Definitions for genreˈʒɑn rə; Fr. ˈʒɑ̃ rə

This page provides all possible meanings and translations of the word genre

Random House Webster's College Dictionary

gen•reˈʒɑn rə; Fr. ˈʒɑ̃ rə(n.; adj.)(pl.)-res

  1. (n.)a class or category of artistic endeavor having a particular form, content, technique, or the like.

    Category: Literature

  2. painting in which scenes of everyday life form the subject matter.

    Category: Fine Arts

  3. kind; sort; style.

  4. (adj.)of or pertaining to genre.

    Category: Fine Arts

Origin of genre:

1760–70; < F: kind, sort

Princeton's WordNet

  1. genre(noun)

    a kind of literary or artistic work

  2. writing style, literary genre, genre(noun)

    a style of expressing yourself in writing

  3. music genre, musical genre, genre, musical style(noun)

    an expressive style of music

  4. genre(noun)

    a class of art (or artistic endeavor) having a characteristic form or technique

Kernerman English Learner's Dictionary

  1. genre(noun)ˈʒɑn rə; Fr. ˈʒɑ̃ rə

    a type or category of art, writing, etc.

    a literary/film genre

Wiktionary

  1. genre(Noun)

    A kind; a stylistic category or sort, especially of literature or other artworks.

  2. Origin: Borrowed from genre, from genus (cognate with Ancient Greek γένος), from genes-. Compare gender.

Webster Dictionary

  1. Genre(noun)

    a style of painting, sculpture, or other imitative art, which illustrates everyday life and manners

Freebase

  1. Genre

    Genre is the term for any category of literature or other forms of art or entertainment, e.g. music, whether written or spoken, audial or visual, based on some set of stylistic criteria. Genres are formed by conventions that change over time as new genres are invented and the use of old ones are discontinued. Often, works fit into multiple genres by way of borrowing and recombining these conventions. Genre theory is a branch of critical theory. Genre began as an absolute classification system for ancient Greek literature. Poetry, prose and performance had a specific and calculated style that related to the theme of the story. Speech patterns for comedy would not be appropriate for tragedy, and even actors were restricted to their genre under the assumption that a type of person could tell one type of story best. In later periods genres proliferated and developed in response to changes in audiences and creators. Genre became a dynamic tool to help the public make sense out of unpredictable art. Because art is often a response to a social state, in that people write/paint/sing/dance about what they know about, the use of genre as a tool must be able to adapt to changing meanings. In fact as far back as ancient Greece, new art forms were emerging that called for the evolution of genre, for example the "tragicomedy".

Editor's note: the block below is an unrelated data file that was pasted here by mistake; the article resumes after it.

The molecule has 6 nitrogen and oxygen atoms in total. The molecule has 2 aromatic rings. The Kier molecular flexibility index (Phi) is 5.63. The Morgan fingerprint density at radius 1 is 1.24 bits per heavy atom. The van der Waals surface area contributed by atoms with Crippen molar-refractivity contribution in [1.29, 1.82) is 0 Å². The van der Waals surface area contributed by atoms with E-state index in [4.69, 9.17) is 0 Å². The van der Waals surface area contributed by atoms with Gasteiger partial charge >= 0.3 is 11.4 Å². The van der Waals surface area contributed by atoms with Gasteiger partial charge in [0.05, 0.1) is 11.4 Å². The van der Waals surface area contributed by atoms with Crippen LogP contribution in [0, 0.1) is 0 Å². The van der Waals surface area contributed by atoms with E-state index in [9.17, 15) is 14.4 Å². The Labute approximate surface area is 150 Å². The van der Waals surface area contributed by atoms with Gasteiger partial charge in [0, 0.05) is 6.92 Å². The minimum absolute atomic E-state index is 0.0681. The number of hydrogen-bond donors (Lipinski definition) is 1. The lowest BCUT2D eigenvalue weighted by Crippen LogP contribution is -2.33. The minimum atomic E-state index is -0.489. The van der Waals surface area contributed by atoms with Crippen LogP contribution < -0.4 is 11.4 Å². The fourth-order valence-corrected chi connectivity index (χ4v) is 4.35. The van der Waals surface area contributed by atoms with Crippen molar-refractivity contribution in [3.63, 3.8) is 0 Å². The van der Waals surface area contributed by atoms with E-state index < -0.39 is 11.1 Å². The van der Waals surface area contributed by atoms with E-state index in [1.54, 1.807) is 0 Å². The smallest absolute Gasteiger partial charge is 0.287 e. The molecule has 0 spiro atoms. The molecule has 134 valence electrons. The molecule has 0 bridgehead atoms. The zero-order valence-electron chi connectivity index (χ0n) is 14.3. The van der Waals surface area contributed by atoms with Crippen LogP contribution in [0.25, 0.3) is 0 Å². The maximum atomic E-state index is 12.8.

Translations for genre

Kernerman English Multilingual Dictionary

form(noun)

a kind, type or variety

What form of ceremony usually takes place when someone gets a promotion?

Get even more translations for genre »

Translation

Find a translation for the genre definition in other languages:

Select another language:

Discuss these genre definitions with the community:


Citation

Use the citation below to add this definition to your bibliography:

Style:MLAChicagoAPA

"genre." Definitions.net. STANDS4 LLC, 2014. Web. 25 Oct. 2014. <http://www.definitions.net/definition/genre>.

Are we missing a good definition for genre?


The Web's Largest Resource for

Definitions & Translations


A Member Of The STANDS4 Network


Nearby & related entries:

Alternative searches for genre: